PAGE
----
Returning to Union Semester

Union Semester fall 2007 participants from left to right: Alex Bloom, UFT member and teacher at PS 8 in Brooklyn, Ryan Richardson works at New York Taxi worker Alliance, Sally Kim works at the UAW Global Organizing Initiative in Detroit, Emma Lang is the Board President of the Bread and Roses Heritage Festival in Lawrence, MA and Sarah Hughes is the Coordinator of the Union Semester Program at the Murphy Institute.

Sarah Hughes came on as the Union Semester Program Coordinator at the Murphy Institute in February.

“Tourists take pictures of the World Trade Center site; I go to press conferences there and meet rescue workers trying to get workers’ compensation. Tourists shop down Broadway or see the musicals; I march down Broadway with other union members to end the war in Iraq and meet striking stagehands.”

On my first day of work at the Murphy Institute as the coordinator of the Union Semester program, I found this newsletter clipping on my desk, with a picture of a much younger me at the top. It was an article I had written for the CWA 1180 Communique, where I had been placed as an intern when I participated in the Union Semester program in the fall of 2007.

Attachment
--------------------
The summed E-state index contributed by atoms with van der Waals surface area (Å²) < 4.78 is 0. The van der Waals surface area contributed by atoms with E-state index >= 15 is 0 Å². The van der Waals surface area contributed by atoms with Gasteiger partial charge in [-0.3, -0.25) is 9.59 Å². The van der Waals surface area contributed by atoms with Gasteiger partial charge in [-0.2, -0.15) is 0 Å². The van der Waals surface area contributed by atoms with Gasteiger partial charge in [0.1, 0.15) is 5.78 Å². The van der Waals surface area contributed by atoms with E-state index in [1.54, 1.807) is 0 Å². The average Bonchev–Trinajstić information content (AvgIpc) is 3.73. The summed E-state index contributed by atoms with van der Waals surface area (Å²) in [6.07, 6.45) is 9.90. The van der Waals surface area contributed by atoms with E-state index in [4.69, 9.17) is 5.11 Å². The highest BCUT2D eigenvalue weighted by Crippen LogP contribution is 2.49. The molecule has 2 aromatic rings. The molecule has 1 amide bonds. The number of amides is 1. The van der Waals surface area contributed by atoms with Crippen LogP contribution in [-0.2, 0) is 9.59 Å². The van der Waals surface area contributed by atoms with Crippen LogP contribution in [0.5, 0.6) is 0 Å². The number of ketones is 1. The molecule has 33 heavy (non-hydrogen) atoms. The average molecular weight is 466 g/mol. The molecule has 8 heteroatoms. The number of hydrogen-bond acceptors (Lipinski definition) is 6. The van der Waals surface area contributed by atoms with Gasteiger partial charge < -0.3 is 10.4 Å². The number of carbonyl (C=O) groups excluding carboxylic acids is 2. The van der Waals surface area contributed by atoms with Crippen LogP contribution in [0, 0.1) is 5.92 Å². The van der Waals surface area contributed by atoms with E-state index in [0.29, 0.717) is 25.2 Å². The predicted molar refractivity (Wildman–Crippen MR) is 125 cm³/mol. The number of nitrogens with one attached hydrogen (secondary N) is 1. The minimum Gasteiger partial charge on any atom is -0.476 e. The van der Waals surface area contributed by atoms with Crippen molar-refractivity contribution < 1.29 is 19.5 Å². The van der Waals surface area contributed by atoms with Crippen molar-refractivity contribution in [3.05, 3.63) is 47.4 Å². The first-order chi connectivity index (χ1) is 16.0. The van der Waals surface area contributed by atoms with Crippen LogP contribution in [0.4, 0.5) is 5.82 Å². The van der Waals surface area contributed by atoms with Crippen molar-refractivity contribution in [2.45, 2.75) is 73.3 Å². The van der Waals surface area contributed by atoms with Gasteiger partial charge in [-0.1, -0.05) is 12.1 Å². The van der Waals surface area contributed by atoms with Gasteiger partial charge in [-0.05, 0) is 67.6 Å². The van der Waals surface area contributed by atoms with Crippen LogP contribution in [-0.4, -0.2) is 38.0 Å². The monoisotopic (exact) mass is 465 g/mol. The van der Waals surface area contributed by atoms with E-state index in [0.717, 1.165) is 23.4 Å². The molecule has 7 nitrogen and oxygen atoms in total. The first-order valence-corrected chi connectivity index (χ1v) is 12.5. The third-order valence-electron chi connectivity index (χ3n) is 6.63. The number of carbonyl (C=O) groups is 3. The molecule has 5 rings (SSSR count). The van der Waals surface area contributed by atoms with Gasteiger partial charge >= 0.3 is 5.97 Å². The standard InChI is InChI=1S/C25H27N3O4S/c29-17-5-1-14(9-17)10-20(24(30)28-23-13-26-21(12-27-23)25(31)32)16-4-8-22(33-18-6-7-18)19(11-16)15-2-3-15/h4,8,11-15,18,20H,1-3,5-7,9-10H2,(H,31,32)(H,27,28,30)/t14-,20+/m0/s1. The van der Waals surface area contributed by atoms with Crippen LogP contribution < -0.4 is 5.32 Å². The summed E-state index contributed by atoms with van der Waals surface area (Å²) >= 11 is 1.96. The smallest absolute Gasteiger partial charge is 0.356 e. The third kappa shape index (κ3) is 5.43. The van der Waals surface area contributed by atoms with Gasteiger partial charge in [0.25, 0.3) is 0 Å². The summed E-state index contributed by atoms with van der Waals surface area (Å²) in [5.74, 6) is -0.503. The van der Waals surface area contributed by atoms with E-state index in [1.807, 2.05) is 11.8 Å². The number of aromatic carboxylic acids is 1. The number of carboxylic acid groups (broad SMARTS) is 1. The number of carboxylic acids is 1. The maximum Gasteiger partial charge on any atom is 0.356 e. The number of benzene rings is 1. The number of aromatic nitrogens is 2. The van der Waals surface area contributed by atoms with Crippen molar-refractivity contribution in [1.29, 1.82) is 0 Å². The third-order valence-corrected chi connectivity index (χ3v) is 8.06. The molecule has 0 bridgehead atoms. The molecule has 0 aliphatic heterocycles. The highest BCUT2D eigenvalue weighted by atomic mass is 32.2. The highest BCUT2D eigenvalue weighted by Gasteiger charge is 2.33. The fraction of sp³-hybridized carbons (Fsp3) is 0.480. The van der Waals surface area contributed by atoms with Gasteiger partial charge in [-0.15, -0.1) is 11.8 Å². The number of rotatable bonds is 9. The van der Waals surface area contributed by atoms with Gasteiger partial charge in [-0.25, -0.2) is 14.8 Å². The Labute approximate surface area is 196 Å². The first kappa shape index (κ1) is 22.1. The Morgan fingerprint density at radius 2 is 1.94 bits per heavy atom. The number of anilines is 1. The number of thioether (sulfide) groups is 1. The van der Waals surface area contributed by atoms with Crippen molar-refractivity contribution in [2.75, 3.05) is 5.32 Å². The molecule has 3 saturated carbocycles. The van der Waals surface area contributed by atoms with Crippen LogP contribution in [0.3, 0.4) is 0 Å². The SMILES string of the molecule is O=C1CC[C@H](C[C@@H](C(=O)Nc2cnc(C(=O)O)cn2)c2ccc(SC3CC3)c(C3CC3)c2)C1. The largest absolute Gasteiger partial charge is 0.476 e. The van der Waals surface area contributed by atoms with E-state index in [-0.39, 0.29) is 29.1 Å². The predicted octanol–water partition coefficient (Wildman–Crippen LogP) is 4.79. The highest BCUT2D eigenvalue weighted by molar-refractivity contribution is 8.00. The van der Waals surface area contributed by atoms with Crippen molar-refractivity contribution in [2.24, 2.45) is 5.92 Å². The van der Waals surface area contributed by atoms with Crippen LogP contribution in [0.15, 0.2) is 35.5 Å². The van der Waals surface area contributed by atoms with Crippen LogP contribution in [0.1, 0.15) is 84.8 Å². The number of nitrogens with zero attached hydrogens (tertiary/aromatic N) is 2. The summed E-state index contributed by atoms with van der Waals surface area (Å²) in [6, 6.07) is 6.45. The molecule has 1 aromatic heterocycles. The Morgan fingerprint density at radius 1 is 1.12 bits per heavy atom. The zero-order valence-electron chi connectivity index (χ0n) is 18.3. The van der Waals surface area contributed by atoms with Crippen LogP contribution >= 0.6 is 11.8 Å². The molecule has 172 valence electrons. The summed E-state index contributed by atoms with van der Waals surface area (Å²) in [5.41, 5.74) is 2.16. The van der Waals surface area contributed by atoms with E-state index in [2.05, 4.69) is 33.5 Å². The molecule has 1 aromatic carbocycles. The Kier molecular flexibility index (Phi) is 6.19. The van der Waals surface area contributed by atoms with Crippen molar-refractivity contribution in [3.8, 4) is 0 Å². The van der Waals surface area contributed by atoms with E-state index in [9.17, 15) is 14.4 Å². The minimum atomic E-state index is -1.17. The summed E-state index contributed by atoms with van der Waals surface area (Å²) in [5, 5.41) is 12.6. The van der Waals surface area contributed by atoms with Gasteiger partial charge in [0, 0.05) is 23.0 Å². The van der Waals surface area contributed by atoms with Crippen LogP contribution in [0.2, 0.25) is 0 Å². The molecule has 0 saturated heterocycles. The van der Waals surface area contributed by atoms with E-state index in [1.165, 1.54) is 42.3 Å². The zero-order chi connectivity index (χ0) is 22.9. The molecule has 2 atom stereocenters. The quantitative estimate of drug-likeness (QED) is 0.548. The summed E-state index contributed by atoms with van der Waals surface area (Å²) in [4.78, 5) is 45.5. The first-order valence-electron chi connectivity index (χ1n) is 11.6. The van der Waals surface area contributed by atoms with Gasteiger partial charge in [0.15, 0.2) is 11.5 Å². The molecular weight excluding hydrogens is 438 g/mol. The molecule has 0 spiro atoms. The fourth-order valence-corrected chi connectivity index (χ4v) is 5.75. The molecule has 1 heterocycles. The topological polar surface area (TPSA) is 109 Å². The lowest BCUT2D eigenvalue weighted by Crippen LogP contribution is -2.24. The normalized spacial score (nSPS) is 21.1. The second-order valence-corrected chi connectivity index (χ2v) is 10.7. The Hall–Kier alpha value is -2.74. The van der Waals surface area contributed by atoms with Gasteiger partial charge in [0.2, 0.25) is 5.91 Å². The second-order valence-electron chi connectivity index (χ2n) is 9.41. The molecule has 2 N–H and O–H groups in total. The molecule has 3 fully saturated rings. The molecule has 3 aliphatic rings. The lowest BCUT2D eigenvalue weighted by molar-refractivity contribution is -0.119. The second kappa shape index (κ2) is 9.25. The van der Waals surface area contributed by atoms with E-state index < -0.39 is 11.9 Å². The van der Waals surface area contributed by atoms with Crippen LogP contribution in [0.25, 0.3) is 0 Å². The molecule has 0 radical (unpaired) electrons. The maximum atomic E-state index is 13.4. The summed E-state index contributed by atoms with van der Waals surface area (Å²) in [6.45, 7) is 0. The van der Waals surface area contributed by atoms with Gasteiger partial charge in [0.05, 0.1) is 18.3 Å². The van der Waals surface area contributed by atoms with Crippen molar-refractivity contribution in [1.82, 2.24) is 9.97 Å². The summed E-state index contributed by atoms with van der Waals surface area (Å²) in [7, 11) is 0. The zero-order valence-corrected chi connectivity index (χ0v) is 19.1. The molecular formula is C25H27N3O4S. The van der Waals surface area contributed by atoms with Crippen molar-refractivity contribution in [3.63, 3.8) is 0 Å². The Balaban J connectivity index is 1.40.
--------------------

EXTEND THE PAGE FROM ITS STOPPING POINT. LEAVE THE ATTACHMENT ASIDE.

“My labor studies classes and living in New York have made this an incredible semester of college. My internship at CWA 1180 has been pivotal for me. For better or worse, my interest in class equality and social justice has found a home in the labor movement, and that has far surpassed my expectations.”

In retrospect, it’s no surprise I’ve returned to work at the Murphy Institute, coordinating the program in which I found my vocation. After completing Union Semester I returned to my home school to finish my BA, but chomped at the bit until I could return to the East Coast, the labor movement, and my community of friends and activists.

My story isn’t a unique one. I hear versions of it from union staff and community organizers all the time. I meet many of them through other Union Semester alumni at rallies and over drinks and at conferences. None of us have been able to pinpoint what it is about the intensive semester program that triggers such loyalty and camaraderie. I suspect it’s a similar phenomenon to what an organizing committee feels like after an election, or volunteers after a strenuous political campaign, or activists who huddled together at Zuccotti Park during Occupy Wall Street.  It’s a tough program that demands rigorous scholarship, practically a full work week, and the demands of living in a vibrant, political city. Only, our Union Semester students do it together.